For press freedom by Sunanda Deshapriya
September 16, 2010 by Groundviews
In what may be explained as an utterly fatuous action in a country that apparently has no official policy on censorship – but is plagued by the arbitrary regulation and control of online content as well as print media – Customs officials have detained two issues of the Economist this year. In addition, reports indicate that several other issues of the Economist have been withheld by Customs, including two issues published in May of 2009. Similarly, in July of 2009, The Economist was withheld at Customs once again for an article, titled ‘Victory’s rotten fruits’, that commented on the distasteful triumphalism that followed the end of war in May 2009. A news report last month by the Sunday Times that obtained a statement from Lakshman Hulugalle, the Director General of the Media Centre for National Security, provides a lacklustre exposition of why foreign publications may be censored in the future:
Asked what the government policy was in detaining foreign publications, Mr. Hulugalle said if they were “harmful to national security”, they would be disallowed.
The application of the rationale for censorship in Sri Lanka is as misguided as the ad hoc policy in place at Customs with no clear guidelines or capacity to determine what type of content might ‘legitimately’ undermine ‘national security.’ It is discernible to any reader familiar with the articles in question that the censorship of the magazine is explicitly related to the unfortunate dexterity of heavily politicised institutions of the state to distort dissent as an act of disloyalty and further justify their irrationality with a tiresome jingoistic diatribe. The latter has perniciously marked out the acceptable and unacceptable in expression, publication, circulation and the access to information. As an institution, Customs falls under the authority of the Ministry of Finance – one of the numerous portfolios under President Rajapakse and that relation itself may be an explanation for the sporadic displays of loyalty through censorship.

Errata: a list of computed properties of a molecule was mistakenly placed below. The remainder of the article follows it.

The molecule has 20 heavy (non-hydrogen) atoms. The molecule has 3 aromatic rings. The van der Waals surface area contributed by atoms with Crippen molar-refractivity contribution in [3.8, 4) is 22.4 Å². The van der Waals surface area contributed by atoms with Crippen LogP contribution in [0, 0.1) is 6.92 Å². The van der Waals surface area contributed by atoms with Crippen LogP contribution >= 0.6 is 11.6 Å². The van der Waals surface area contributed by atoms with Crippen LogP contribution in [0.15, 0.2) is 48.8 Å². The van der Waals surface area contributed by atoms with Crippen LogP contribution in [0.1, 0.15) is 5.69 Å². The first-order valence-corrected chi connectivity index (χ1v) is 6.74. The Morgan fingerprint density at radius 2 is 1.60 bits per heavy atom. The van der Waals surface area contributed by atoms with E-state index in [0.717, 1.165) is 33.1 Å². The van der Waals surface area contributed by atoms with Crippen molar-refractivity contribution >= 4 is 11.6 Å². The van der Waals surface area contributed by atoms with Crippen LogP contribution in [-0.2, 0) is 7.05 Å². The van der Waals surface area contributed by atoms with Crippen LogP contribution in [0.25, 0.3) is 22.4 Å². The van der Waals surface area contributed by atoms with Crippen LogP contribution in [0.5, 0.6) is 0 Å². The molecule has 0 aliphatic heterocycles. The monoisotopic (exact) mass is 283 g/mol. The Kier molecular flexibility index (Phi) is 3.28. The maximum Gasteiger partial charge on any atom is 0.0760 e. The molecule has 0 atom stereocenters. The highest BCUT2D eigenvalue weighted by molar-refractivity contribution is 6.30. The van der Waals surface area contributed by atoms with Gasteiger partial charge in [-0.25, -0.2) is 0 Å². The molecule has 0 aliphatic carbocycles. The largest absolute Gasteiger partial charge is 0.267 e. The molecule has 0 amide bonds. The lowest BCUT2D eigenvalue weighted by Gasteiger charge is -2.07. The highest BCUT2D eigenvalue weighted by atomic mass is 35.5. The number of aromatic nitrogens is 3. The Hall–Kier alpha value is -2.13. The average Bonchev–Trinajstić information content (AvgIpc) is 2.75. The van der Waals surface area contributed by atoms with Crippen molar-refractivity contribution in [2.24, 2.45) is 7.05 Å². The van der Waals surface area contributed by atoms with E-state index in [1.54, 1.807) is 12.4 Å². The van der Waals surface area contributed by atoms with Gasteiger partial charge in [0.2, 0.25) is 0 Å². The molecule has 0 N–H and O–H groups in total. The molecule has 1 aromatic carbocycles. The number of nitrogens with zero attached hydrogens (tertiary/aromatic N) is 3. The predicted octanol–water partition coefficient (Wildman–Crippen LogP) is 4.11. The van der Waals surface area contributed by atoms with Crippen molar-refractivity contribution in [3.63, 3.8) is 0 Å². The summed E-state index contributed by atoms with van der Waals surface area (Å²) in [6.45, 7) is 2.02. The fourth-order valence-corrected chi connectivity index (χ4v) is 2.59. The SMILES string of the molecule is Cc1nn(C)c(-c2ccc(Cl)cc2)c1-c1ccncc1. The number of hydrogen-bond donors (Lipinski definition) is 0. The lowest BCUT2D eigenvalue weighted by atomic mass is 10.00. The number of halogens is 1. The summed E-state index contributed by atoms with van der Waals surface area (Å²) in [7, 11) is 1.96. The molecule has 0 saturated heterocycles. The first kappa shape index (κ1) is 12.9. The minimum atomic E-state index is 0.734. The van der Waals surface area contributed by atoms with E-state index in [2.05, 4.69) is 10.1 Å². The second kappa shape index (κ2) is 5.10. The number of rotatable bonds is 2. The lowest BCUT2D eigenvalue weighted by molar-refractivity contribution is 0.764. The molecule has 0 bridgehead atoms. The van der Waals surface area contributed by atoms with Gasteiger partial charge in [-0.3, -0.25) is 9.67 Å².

However, the content of the most recent articles that have been withheld are far from a revelation and could hardly be determined as being so overwhelmingly controversial that it might undermine the security of the nation and hence warrant restriction. If these articles have any value, it is that their content reflects a critical stand against the politics and policies of the incumbent government. For the purpose of highlighting the doltish attitude by the apparatchiks of the government towards the value of dissent, a recapitulation of the most significant sections of the content in these articles would have significant heuristic value for further debate on the acceptable, if not pragmatic, limits of censorship. In ‘Rebuilding, at a cost’ the Economist notes,
‘The authorities say that land will be dished out through open tenders. But local leaders fear plots will instead be handed to henchmen of the president, Mahinda Rajapaksa, most of whom come from the Sinhala-dominated south. Demands for preferential treatment for the inhabitants of Trincomalee, whether Tamil, Sinhala or Muslim, may fall on deaf ears…A soldier on the road to Mutur says government officials visit regularly, adding disgustedly that he is forced to salute the likes of Vinayagamoorthy Muralitharan, a former LTTE leader who is now deputy minister of resettlement, whereas “war heroes” like the former army commander, Sarath Fonseka, languish in jail…A wider crackdown against the opposition seems to be under way. Also on August 13th two MPs from Mr Fonseka’s Democratic National Alliance were arrested during what they called a “pro-democracy” protest. Police wielding batons and firing tear gas charged the demonstrators. The country may be developing after the war, but democracy still looks frail.’
Following the passage of the Eighteenth Amendment, last week’s issue of the Economist highlighted in an article titled ‘Eighteenth time unlucky’ that,